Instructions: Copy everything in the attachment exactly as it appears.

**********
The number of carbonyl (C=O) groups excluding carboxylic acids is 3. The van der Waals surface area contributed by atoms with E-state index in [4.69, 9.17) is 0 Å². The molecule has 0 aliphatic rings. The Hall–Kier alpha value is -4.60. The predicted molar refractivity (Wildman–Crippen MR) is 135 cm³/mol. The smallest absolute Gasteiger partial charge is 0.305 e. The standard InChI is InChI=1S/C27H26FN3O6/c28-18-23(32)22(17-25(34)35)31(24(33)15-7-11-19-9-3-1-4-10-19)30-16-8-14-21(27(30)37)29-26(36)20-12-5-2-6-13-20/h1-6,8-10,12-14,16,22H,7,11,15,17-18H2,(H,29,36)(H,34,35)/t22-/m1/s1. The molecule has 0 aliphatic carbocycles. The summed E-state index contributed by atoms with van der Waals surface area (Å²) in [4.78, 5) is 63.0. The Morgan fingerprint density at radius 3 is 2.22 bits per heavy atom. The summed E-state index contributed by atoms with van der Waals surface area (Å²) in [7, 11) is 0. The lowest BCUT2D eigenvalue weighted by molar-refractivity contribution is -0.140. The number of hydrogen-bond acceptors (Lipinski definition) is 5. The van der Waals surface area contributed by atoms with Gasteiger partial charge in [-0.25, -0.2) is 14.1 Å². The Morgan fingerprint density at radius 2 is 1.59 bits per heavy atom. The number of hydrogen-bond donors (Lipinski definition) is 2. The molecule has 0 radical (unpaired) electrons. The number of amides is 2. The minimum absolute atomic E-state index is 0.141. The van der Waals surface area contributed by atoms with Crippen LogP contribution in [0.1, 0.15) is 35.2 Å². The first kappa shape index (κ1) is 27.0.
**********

The number of carbonyl (C=O) groups excluding carboxylic acids is 3. The van der Waals surface area contributed by atoms with E-state index in [4.69, 9.17) is 0 Å². The molecule has 0 aliphatic rings. The Hall–Kier alpha value is -4.60. The predicted molar refractivity (Wildman–Crippen MR) is 135 cm³/mol. The smallest absolute Gasteiger partial charge is 0.305 e. The standard InChI is InChI=1S/C27H26FN3O6/c28-18-23(32)22(17-25(34)35)31(24(33)15-7-11-19-9-3-1-4-10-19)30-16-8-14-21(27(30)37)29-26(36)20-12-5-2-6-13-20/h1-6,8-10,12-14,16,22H,7,11,15,17-18H2,(H,29,36)(H,34,35)/t22-/m1/s1. The molecule has 0 aliphatic carbocycles. The summed E-state index contributed by atoms with van der Waals surface area (Å²) in [4.78, 5) is 63.0. The Morgan fingerprint density at radius 3 is 2.22 bits per heavy atom. The summed E-state index contributed by atoms with van der Waals surface area (Å²) in [7, 11) is 0. The lowest BCUT2D eigenvalue weighted by molar-refractivity contribution is -0.140. The number of hydrogen-bond acceptors (Lipinski definition) is 5. The van der Waals surface area contributed by atoms with Gasteiger partial charge in [-0.25, -0.2) is 14.1 Å². The Morgan fingerprint density at radius 2 is 1.59 bits per heavy atom. The number of hydrogen-bond donors (Lipinski definition) is 2. The molecule has 0 radical (unpaired) electrons. The number of amides is 2. The minimum absolute atomic E-state index is 0.141. The van der Waals surface area contributed by atoms with Crippen LogP contribution in [0.1, 0.15) is 35.2 Å². The first kappa shape index (κ1) is 27.0.